Despite a staff recommendation to approve it, the Hernando County Planning and Zoning Commission voted unanimously Monday to reject a motorcycle track proposed next door to horse farms.
The 5-0 denial before a standing-room-only crowd was the latest episode in a 20-year tussle between the landowner and his neighbors to determine how the parcel will be used, and it may not be over. Landowner Randy Yoho and attorney Leonard Johnson will likely bring the matter before the Hernando County Commission who will have the final say.
“It’s a relief,” opponent Anna Stromberg said after the vote. “I got nervous watching other cases get approved, but they (the commissioners) were ready to deny, all five of them.”
Yoho is the president of the applicant Out of Bounds Inc. in San Antonio, FL which owns 26.5 acres on the northwest corner of the Interstate 75-State Road 50 intersection at the northern end of Remington Road. He is seeking a special exception use permit for most of that section for off-road vehicle tracks to be built for non-commercial recreation; another 10 acres is not being rezoned but will provide access to the track leading to Remington and Wildlife Lane.
According to a report by the Hernando County Planning Department, the petition should be approved. It states no additional buildings will be constructed on the site, which now holds one storage structure.
The report states the proposal is consistent with the “Comprehensive Plan, is compatible with surrounding land uses, and is not adverse to the public interest” if certain conditions were attached; the most important ones were limiting the number of motorcyles running on the property at one time to seven and restricting the hours of operation from 9 a.m. to 3 p.m. four days a week. Staffers also reported most of that time would be spent resting riders and working on bikes, so actual riding time would only be about 90 minutes per day. Staff also noted there is a 150-foot setback separating bikers from the farms, but opponents said it isn’t always observed.
Yoho and his neighbors have argued over the use of the land ever since Feb. 7, 2001, when the Hernando County Commission denied his first petition to rezone it to create a motorcycle track. Eleven years ago the county also rejected his request to hold a motocross race on the property. However, the commission granted Yoho a rezoning of the tract from mining to agricultural last Feb. 9 despite opposition.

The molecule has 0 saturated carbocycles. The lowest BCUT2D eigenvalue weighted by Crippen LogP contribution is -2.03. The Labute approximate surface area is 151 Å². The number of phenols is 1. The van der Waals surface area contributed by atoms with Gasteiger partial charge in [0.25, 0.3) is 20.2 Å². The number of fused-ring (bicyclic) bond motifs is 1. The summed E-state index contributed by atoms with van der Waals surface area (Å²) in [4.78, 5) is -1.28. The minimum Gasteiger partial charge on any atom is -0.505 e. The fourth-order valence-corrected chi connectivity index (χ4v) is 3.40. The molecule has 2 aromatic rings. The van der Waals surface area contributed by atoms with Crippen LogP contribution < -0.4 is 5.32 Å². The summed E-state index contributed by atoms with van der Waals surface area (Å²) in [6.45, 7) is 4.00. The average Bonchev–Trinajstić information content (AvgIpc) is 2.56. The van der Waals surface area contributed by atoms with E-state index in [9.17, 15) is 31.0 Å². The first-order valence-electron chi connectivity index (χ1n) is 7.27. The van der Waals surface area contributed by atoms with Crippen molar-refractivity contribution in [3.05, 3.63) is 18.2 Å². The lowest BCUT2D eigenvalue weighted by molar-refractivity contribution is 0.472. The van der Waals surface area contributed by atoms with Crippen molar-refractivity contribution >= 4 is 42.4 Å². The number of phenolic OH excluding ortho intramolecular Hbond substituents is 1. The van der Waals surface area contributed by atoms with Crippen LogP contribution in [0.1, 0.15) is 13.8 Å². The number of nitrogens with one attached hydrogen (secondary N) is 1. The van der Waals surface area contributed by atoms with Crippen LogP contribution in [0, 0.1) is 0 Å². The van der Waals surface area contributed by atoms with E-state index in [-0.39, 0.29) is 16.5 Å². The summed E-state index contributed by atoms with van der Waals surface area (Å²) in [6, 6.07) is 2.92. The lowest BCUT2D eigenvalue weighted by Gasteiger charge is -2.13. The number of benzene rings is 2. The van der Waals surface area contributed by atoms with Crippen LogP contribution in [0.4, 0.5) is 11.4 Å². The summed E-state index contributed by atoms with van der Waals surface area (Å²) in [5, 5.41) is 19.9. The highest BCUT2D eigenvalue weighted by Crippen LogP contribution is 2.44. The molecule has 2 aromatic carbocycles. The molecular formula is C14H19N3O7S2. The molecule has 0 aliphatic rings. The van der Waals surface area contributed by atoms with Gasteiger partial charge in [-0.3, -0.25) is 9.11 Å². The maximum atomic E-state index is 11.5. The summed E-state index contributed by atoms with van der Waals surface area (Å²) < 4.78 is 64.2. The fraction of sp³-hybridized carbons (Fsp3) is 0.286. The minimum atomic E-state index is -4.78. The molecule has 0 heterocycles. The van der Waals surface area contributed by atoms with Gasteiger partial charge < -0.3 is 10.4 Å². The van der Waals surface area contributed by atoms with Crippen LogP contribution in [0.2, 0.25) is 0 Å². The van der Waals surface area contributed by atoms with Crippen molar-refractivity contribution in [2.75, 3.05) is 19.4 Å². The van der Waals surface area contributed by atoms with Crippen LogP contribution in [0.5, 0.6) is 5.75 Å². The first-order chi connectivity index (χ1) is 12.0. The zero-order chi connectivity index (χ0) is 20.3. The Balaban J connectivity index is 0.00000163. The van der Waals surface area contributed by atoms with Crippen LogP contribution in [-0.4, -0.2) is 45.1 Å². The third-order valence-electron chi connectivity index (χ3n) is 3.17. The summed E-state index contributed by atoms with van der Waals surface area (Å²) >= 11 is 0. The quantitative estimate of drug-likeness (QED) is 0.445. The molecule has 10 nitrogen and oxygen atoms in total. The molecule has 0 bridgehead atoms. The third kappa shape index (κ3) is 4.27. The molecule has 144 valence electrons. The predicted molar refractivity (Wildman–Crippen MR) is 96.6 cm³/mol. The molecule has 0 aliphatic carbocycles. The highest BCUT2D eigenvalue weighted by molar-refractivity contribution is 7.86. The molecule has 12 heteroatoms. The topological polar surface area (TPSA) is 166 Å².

Surrounding residents also opposed another proposal Yoho once made to build a landfill there, even though the area was once used for that purpose.
In defending his petition, Yoho said some of the parcel borders on the 2,600-acre Croom Motorcycle Area and has been the site of the 5K Mud Endeavor, along with frequent, low-level motorcycle use the past 20 years.
Yoho said he’s been in the motorcycle racing business for 43 years, most of it operating out of the Pasco County Fairgrounds in Dade City. He said he wants to allow a small number of friends who race to use the track, adding “we’ve already got a supercross track (at the disputed site) and they don’t know we’re in there.
“I want to add something to Hernando County. I love this place,” he said. “We’re not going to change the environment. The county wants to do it right.”
“From our viewpoint, seven motorcycles isn’t much,” Johnson added.
This time, landowners campaigned to get opponents of the project to fill out notarized affidavits detailing how the plan would harm them. They hired attorney John Thomas to help present their case to the commission, including a map that showed there are 25 horse farms within 1.5 miles of Yoho’s parcel.
Thomas said noise from the much larger Croom Motorcycle Area is never a problem because it’s farther away and covered by a forest canopy that muffles the sound: “There’s been no sound dampening,” he said of the bikers using Yoho’s parcel, which is excavated land once used as a sand mine.
Two of the organizers, Kim Rouse Holzwart and John Holzwart of the Spotted Dance Ranch, a 10-acre, horse-breeding farm at 29384 Wildlife Lane, say they would suffer from the motorcycle noise. Another is Fannin Hill Farm under the ownership of Larry and Judy Fannin, 29495 Wildlife Lane, which holds two-day horse shows.
In a letter, Kim stated the neighborhood is a quiet, peaceful area containing equestrian businesses that could be “destroyed” by the proposal because the noise is “excruciatingly and painfully loud,” exceeding 100 decibels on her farm. Holzworth said she summoned Hernando County Code Enforcement to the area on June 3, 2020, to listen to the motorcycle noise, with Yoho receiving a citation as a result. She suggested using berms or barriers to limit the off-site noise levels to 40 decibels.
She also accused Yoho of committing “retaliation, bullying, and threats” against her neighbors.
Neighbor Robert McCune played a video taken from his property showing noise levels from 65 to 75 decibels. County Planning and Zoning Director Ron F. Pianta said the county regulates the level of both sustained noise coming from a property for 10 minutes (75 decibels) and a momentary noise limit (85 decibels). Referring to the video he said, “What I saw did not exceed that level.”
Human hearing can be damaged at 120 decibels.
Protest leader Judith Fannin of nearby Fannin Hill Farm indicated the meeting was so important to her she showed up, even though she said her husband Larry (a cancer patient) was having surgery at the same time.
Fannin said her farm offers numerous equestrian services, including hosting five horse shows a year. “The noise is shrieking and continuous,” she pleaded. “You can’t imagine the stress in our lives.”
The commission was also moved by a policewoman living nearby who works at the Pinellas County Jail despite suffering from PTSD: “I’ve been fighting Mr. Yoho for my peace of mind for 20 years.”